It happens to all of us: Something comes up—an injury, an illness, a life change, a busy schedule, or just, you know, a lack of motivation—and we fall out of our regular workout routine.
The first few days after stopping, you might be anxious that you’re losing fitness and eager to get back to it. But over time, it can become the norm to not be exercising. And then it becomes intimidating to start back up again when you’re no longer in the shape you once were.
How do you restart a fitness routine safely?
The best approach to working out after a long break
How fast you lose your fitness during a break will vary from person to person. So when you’re returning to the gym, Hannah Daugherty, an NASM- and ACE-certified personal trainer and health coach, says you will want to progress appropriately and modify whenever necessary.
“For example, [if] you could do squat jumps for 60 seconds before you took time off from working out, this time, you can start with 30 seconds or modify the movement and practice squats before adding in the jump,” she says.
The exact type of workout you should do will depend on factors like your health history and fitness goals. “But beginning with gentle workouts such as walking, cycling, mobility work, and bodyweight training are all excellent places to start,” Daugherty says.
How do you make sure you don’t overdo it right off the bat?
“Start at a lighter intensity instead of jumping right back into what you were doing previously,” Daugherty recommends. “Dialing back the intensity a bit, decreasing the rep scheme, or modifying the exercises can all be beneficial.” (And make sure you’re doing everything with proper form and technique to reduce your risk of injury.)
From a practical standpoint, this means putting your ego aside and taking an honest appraisal of your current fitness level. Just because you were previously running five miles a day or doing 30-minute HIIT workouts doesn’t mean you should be doing that just yet. Pull it back for now until you get a better sense of what you can handle.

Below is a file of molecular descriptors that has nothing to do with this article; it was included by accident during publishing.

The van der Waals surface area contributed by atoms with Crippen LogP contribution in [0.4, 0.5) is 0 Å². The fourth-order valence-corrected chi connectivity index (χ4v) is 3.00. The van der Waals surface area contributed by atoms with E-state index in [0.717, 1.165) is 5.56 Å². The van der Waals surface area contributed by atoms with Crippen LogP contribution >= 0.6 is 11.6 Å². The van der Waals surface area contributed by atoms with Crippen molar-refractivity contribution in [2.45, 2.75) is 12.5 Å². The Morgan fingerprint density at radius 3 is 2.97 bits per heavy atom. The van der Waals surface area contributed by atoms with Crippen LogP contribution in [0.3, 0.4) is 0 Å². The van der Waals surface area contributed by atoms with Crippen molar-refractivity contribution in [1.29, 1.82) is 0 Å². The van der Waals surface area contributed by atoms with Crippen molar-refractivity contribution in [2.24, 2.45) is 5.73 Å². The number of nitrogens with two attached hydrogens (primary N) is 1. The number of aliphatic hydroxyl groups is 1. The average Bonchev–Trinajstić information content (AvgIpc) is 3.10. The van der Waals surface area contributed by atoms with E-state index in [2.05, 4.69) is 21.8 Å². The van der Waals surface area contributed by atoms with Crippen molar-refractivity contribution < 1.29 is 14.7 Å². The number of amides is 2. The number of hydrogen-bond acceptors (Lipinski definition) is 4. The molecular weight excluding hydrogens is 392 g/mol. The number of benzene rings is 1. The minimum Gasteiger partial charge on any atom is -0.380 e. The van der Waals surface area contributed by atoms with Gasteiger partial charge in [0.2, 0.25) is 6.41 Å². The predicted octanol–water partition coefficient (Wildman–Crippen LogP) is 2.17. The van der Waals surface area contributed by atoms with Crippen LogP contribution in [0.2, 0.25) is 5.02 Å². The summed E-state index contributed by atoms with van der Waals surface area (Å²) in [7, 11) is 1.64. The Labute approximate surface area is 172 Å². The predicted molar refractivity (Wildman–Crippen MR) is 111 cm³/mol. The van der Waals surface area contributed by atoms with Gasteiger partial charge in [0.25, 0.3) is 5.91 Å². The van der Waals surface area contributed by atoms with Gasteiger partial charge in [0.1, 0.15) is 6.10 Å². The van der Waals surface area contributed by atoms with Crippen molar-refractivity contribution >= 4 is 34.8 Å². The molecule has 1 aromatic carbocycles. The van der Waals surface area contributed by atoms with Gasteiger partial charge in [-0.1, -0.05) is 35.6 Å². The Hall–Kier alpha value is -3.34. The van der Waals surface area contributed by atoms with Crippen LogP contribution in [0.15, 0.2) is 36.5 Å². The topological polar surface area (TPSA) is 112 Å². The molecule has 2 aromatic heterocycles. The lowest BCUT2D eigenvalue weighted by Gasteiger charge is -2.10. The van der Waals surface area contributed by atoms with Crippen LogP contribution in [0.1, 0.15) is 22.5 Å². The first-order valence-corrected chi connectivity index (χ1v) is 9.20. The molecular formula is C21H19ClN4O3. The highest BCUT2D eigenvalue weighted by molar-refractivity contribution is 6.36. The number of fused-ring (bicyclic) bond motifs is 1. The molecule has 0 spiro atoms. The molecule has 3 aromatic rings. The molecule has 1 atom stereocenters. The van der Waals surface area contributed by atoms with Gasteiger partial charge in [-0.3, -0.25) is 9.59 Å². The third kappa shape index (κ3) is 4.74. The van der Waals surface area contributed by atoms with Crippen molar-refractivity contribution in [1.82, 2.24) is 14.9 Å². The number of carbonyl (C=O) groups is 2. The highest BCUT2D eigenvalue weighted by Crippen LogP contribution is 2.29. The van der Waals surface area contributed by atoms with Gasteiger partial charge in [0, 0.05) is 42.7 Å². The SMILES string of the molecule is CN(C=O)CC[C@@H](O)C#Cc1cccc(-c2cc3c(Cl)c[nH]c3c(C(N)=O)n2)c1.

Listen to your body and err on the side of being overly conservative rather than risk injury. You have plenty of time to get back in shape!
How long does it take to get your fitness back?
If you’ve taken off more than a couple of weeks, you can expect to have lost cardiovascular endurance and muscular strength. But the good news is that fitness typically returns faster than it took to build in the first place.
“You will notice fitness gains reasonably quickly—typically within a span of a couple of weeks,” Daugherty says. Of course, that will vary based on your health, your body, and your new routine.
If it’s taking longer than you’d like to get back to your previous baseline, don’t fret.
“Keep in mind that it’s never too late! Staying consistent is critical, even if your workouts start at a lower intensity,” Daugherty shares. “Gradually, you will begin to notice improvements, and your fitness level will increase. Take it one day at a time, and stick with it.”